A little more than a month later, I met Chipotle's marketing boss Crumpacker in his company's New York City offices. He patted the top of a conference table, shrugged, sighed and confessed: "If I were Taco Bell, I probably would have done the same thing." Crumpacker went on to note that the Fresh Wars are a byproduct of more than just an increased focus on sourcing, openness, and ingredients. They reflect the fundamental reality that there are only so many consumers to go around. Chains like Taco Bell, Arby's and now Chipotle—which had almost two decades to itself as a bellwether of fresh standards and practices in fast food—have to take sales from other chains. They have to wrest sales from other chains. "That's the only way it works," he said.
Chipotle's own fresh stratagem is perhaps the most constrictive in the game, reflecting a grown-up, sophisticated model of morality that puts it (almost) above the fray. With its emphasis on ingredients, preparation, and narrowing the distance between farm and table, Chipotle has invested its ad dollars most significantly in winning the hearts and minds of the kind of people who read Michael Pollan. The company has introduced fresh-inflected initiatives like its Farmer's Market tours and Cultivate festivals, which bring chefs, farmers, casual foodies, hardcore locavores, musicians, and artists together in a celebration of sustainable, locally produced food. Most notably, its video spot "Back to the Start," featuring the tear-jerking catharsis of Willie Nelson covering a Coldplay song over a factory pig farmer's animated epiphany, had gone viral well before it ever aired during the 2011 Grammys—a broadcast marking Chipotle's first and only TV ad to date. Like other freshness marketing tactics, "Back to the Start" purports to tell a "real story," this one inspired by Russ Kremer, a Missouri hog farmer who nearly died 20 years ago after he was gored by one of his antibiotic-treated boars. After fighting off a stubbornly drug-resistant infection, Kremer swore off antibiotics and hormones in favor of naturally raised livestock.
In truth, "Back to The Start" isn't Chipotle's real story any more than Lorena Garcia's kitchen is Taco Bell's real story or Bo Dietl's meat-investigation exploits are Arby's real story. It's just another narrative co-opted by a publicly traded corporation and targeted at the American aspiration for identity and connection and improvement. The video's admonition to "Cultivate a Better World" sounds to a close observer of the Fresh Wars like a shrewd excuse for the higher cost of Chipotle’s offerings.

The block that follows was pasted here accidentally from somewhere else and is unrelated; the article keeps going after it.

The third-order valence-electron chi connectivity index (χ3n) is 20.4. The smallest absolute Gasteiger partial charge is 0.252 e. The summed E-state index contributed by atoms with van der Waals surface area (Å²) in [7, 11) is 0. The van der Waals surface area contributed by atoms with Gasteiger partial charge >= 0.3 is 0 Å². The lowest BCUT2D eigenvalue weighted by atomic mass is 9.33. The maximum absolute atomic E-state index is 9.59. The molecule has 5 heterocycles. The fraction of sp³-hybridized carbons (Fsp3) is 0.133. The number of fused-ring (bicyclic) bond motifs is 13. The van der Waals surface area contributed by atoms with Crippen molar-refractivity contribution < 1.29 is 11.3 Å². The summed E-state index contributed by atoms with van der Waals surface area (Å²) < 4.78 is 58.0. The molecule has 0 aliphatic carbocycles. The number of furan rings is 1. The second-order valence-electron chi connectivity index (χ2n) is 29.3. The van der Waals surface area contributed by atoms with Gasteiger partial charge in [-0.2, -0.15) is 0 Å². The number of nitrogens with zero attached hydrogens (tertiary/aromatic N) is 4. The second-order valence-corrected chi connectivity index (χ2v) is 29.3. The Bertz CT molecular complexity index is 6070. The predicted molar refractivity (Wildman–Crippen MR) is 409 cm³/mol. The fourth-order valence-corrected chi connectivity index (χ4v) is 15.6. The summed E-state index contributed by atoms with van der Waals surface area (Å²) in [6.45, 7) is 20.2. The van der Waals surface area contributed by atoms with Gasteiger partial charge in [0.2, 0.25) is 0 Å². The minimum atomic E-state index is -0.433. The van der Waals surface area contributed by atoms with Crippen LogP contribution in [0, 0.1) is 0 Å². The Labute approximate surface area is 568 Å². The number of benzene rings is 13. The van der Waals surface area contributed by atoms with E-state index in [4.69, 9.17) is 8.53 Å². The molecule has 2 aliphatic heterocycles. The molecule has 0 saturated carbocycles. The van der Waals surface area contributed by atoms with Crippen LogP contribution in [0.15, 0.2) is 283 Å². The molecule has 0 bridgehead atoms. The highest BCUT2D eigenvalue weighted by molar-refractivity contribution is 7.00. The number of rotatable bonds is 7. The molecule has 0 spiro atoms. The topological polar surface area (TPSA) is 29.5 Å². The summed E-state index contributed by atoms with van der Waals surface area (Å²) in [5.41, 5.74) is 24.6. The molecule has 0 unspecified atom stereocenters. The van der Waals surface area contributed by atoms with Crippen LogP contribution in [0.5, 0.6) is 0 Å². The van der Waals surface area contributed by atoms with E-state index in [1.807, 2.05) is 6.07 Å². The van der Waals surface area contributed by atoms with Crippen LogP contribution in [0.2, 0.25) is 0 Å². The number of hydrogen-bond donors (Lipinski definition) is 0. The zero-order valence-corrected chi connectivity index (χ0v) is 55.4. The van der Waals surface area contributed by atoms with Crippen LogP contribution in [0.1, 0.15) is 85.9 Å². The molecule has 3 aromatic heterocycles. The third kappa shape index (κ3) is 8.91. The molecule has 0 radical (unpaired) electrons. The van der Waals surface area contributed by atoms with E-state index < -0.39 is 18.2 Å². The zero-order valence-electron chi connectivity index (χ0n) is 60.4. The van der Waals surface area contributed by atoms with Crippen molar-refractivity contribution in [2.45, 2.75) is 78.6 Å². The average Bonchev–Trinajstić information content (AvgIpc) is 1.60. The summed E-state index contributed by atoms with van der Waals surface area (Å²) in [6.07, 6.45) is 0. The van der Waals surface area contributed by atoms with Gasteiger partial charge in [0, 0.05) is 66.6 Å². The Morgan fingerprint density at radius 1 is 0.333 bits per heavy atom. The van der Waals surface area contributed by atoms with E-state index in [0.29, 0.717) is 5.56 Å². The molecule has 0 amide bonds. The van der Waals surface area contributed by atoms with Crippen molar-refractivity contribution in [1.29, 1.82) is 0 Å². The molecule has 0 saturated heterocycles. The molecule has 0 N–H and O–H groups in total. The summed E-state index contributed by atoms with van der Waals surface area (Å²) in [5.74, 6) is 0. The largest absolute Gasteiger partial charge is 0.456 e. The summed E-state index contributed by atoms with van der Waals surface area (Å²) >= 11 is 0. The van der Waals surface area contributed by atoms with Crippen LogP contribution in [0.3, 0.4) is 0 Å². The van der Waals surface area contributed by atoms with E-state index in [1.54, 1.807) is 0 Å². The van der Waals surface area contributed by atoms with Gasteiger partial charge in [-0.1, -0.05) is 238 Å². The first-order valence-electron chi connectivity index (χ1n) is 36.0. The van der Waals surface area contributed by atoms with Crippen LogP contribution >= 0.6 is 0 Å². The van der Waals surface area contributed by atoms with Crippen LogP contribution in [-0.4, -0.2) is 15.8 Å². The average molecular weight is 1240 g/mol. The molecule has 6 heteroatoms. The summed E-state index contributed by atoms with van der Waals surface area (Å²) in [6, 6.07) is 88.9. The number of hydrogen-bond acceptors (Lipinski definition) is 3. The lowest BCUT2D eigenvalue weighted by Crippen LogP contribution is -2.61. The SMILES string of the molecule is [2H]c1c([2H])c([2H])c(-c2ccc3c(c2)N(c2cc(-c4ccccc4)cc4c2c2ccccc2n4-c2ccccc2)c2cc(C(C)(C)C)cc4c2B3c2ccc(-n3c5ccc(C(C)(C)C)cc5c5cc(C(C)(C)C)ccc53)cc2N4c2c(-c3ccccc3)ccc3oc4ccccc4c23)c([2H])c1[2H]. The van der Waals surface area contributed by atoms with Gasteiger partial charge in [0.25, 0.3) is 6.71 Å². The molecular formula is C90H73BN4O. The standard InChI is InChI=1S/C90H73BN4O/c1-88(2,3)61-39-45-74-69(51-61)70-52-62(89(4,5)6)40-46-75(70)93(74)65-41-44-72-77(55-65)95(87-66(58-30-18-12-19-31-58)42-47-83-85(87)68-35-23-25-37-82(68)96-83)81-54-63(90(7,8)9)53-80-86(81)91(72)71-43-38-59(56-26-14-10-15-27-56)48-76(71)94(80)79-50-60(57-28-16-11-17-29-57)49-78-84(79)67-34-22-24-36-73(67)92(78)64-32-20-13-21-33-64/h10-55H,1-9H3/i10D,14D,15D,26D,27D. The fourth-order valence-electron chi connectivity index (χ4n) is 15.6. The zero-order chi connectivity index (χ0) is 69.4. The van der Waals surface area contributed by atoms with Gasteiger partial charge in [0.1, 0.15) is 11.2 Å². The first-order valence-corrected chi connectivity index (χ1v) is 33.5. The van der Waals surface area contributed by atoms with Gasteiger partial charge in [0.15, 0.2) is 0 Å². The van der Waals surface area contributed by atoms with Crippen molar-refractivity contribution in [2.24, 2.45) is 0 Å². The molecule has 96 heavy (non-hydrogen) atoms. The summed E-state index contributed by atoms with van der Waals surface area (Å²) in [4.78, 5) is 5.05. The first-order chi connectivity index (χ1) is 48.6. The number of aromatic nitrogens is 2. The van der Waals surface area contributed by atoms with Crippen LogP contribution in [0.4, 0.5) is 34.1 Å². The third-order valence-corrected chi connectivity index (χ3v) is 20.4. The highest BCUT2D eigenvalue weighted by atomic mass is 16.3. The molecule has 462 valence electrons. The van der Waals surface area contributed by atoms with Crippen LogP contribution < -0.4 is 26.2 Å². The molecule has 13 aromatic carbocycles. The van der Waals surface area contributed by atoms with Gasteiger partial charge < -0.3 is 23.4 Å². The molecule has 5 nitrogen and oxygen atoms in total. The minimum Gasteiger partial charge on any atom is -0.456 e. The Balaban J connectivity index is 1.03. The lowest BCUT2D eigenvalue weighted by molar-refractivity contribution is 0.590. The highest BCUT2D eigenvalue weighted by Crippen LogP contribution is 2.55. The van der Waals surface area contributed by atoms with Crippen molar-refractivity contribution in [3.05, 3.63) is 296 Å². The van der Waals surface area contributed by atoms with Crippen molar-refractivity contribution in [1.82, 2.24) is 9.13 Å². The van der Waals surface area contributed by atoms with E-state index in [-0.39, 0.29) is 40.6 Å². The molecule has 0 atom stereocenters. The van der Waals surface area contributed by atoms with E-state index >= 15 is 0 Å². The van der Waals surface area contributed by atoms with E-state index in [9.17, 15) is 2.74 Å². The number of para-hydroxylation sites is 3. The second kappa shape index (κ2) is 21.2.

But Chipotle, which sells the closest thing to actually fresh food in the modern marketplace, thinks quality will trump all. "More than anything," Crumpacker says, "we're banking on the fact that people want something that tastes better. And what we're doing does taste better. David Einhorn can say it doesn't, but I think most people would say that ours tastes better."
Does it? As I sit in the Taco Bell near Union Square scowling at my Cantina Bowl, with tourists and college kids gorging on Doritos Locos Tacos and XXL Nachos on either side of me, I realize that the Fresh Wars will last only as long as consumers are willing to give claims of freshness and all its associated qualities—transparency, truth, cultural authenticity, morality, and taste—the benefit of the doubt.
As I lift my fork, though, I wonder if these "beautiful ingredients" before me were really worth losing the tortilla—or worth wading into the Fresh Wars at all. There's only one way to find out.
*Correction, Feb. 11, 2013: This article originally described Rob Reilly as the creative director of Crispin Porter + Bogusky. His title is partner/worldwide chief creative officer.